South Korea removed a potential source of friction by saying it at the end of October it would dispatch a security contingent of police and troops to Afghanistan to help support the U.S.-led mission there.
Taking in the Great Wall
Before heading to South Korea, Obama absorbed history's expanse Wednesday with a visit to the Great Wall of China.
"It's magical," Obama said, walking down a ramp alone, his hands in his pockets. "It reminds you of the sweep of history and our time here on earth is not that long. We better make the best of it."
A must-see for presidents from President Richard Nixon on, the Great Wall was one of Obama's major sightseeing stops during his diplomatic tour of Asia.
Dressed in a winter jacket against a biting wind at the Great Wall, Obama led a knot of people for a half-hour jaunt up the crenelated wall toward a watchtower, a restored section originally built 500 years ago.
Obama walked down the last ramp by himself in a choreographed moment for photographers. White House aides were exultant afterward that "the shot" they had planned turned out perfectly.
The earliest sections of the wall were built more than 2,000 years ago. From the portion where Obama stood, the mountainside vistas were majestic.
Obama's tourism breaks at the Great Wall and the Forbidden City's former imperial palaces on Tuesday were the only diversions on an eight-day Asia trip meant to show U.S. re-engagement with the region.
Obama sought to reassure allies in Japan and Southeast Asia — a mission he was continuing in South Korea later Wednesday. In China, he tried to lend positive momentum to relations with the new world power and potential rival.
Stops at landmark tourist sites used to be — and often still are — compulsory for foreign dignitaries visiting China. Nixon's foreign affairs strategist Henry Kissinger suspected his Chinese hosts scheduled sightseeing to drag out his time — and perhaps drag out concessions.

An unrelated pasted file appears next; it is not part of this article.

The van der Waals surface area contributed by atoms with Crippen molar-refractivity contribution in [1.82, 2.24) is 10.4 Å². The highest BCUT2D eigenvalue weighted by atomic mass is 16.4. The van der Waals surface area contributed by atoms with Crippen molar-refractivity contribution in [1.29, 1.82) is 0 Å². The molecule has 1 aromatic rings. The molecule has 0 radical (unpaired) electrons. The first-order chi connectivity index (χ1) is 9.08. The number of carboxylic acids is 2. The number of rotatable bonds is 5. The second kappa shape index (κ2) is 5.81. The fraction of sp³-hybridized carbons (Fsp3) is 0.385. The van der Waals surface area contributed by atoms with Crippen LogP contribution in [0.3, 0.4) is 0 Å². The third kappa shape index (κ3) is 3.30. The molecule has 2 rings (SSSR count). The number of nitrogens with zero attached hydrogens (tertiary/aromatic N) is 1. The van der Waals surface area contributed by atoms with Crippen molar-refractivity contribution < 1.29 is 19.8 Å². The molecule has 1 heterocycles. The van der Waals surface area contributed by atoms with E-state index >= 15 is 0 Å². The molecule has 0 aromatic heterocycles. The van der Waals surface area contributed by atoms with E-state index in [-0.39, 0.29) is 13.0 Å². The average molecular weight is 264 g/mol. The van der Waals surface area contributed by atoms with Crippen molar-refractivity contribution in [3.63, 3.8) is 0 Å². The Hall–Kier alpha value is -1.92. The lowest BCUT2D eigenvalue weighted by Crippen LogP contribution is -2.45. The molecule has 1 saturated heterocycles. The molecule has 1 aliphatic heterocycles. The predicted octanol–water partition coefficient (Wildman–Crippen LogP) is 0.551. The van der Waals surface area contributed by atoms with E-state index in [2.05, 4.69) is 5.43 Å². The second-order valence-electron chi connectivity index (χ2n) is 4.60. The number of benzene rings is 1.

History matters to the Chinese, who take pride in being heirs to a civilization of 4,000-plus years and believe the past offers insights into their present.
The head of China's legislature, Wu Bangguo, told Obama on Monday, "In China, there is a saying that if you want to appreciate the history of China in the past 100 years, go to Shanghai; in the past 1,000 years, come to Beijing; and for the past 2,000 years, go to Xi'an" — the imperial capital of China's first emperor and later dynasties.
Obama replied that he was impressed with the dynamism of Shanghai, where he held a town hall-style meeting with Chinese youth Monday and which, he said, is "a sign of China's emergence as a great economic power." His rapid 30-minute run through the vast Forbidden City on Tuesday was "a reminder of the incredible traditions and heritage of the Chinese people."
In an interview Wednesday with NBC's Chuck Todd, Obama said that as China sees greater economic freedom, then political freedom will follow.
"I think that what you're going to see is a steady improvement and it's critical for the United States to be clear about for what we stand for, why we consider things like freedom of expression, freedom of religion to be universal rights," he said.
"And if we do that, then I'm pretty confident that whatever the day to day strategies of the Chinese government may be that freedom ultimately will win out."